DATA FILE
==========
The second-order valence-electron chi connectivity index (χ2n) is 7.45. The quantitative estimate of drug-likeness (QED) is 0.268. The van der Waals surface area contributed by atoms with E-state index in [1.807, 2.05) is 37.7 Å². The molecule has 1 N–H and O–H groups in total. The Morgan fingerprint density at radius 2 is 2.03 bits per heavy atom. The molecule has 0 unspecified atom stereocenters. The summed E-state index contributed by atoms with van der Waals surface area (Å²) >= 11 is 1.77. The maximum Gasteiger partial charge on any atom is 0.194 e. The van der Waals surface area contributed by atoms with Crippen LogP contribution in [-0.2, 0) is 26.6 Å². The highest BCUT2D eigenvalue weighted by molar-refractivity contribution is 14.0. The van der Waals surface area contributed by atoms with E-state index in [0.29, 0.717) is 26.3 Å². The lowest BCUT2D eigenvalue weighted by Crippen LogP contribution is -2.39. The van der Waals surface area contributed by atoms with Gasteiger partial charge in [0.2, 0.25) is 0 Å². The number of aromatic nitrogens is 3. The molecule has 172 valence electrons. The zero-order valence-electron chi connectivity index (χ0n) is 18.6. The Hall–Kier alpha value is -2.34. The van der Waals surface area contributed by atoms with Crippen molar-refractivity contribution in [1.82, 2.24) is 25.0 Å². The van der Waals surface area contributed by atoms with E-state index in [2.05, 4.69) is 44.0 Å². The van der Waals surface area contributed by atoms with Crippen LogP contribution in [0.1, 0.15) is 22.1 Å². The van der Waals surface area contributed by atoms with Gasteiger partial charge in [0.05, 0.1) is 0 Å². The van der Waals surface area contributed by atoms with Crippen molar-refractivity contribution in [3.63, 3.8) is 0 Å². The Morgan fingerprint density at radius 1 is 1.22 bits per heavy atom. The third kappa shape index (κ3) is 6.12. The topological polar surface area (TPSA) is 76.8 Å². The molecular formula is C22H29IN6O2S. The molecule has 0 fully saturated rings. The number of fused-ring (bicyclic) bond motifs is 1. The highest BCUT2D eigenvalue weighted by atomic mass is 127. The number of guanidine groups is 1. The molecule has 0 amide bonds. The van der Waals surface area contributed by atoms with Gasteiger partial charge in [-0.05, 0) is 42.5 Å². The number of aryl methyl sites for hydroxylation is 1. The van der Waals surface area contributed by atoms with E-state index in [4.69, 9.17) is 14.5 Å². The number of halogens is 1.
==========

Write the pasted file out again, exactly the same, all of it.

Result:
The second-order valence-electron chi connectivity index (χ2n) is 7.45. The quantitative estimate of drug-likeness (QED) is 0.268. The van der Waals surface area contributed by atoms with E-state index in [1.807, 2.05) is 37.7 Å². The molecule has 1 N–H and O–H groups in total. The Morgan fingerprint density at radius 2 is 2.03 bits per heavy atom. The molecule has 0 unspecified atom stereocenters. The summed E-state index contributed by atoms with van der Waals surface area (Å²) >= 11 is 1.77. The maximum Gasteiger partial charge on any atom is 0.194 e. The van der Waals surface area contributed by atoms with Crippen LogP contribution in [-0.2, 0) is 26.6 Å². The highest BCUT2D eigenvalue weighted by molar-refractivity contribution is 14.0. The van der Waals surface area contributed by atoms with E-state index in [0.29, 0.717) is 26.3 Å². The lowest BCUT2D eigenvalue weighted by Crippen LogP contribution is -2.39. The van der Waals surface area contributed by atoms with Gasteiger partial charge in [0.2, 0.25) is 0 Å². The number of aromatic nitrogens is 3. The molecule has 172 valence electrons. The zero-order valence-electron chi connectivity index (χ0n) is 18.6. The Hall–Kier alpha value is -2.34. The van der Waals surface area contributed by atoms with Crippen molar-refractivity contribution in [1.82, 2.24) is 25.0 Å². The van der Waals surface area contributed by atoms with E-state index in [2.05, 4.69) is 44.0 Å². The van der Waals surface area contributed by atoms with Crippen LogP contribution in [0.1, 0.15) is 22.1 Å². The van der Waals surface area contributed by atoms with Gasteiger partial charge in [0.05, 0.1) is 0 Å². The van der Waals surface area contributed by atoms with Crippen molar-refractivity contribution in [3.63, 3.8) is 0 Å². The Morgan fingerprint density at radius 1 is 1.22 bits per heavy atom. The third kappa shape index (κ3) is 6.12. The topological polar surface area (TPSA) is 76.8 Å². The molecular formula is C22H29IN6O2S. The molecule has 0 fully saturated rings. The number of fused-ring (bicyclic) bond motifs is 1. The highest BCUT2D eigenvalue weighted by atomic mass is 127. The number of guanidine groups is 1. The molecule has 0 amide bonds. The van der Waals surface area contributed by atoms with Gasteiger partial charge in [-0.05, 0) is 42.5 Å². The number of aryl methyl sites for hydroxylation is 1. The van der Waals surface area contributed by atoms with E-state index in [4.69, 9.17) is 14.5 Å². The number of halogens is 1.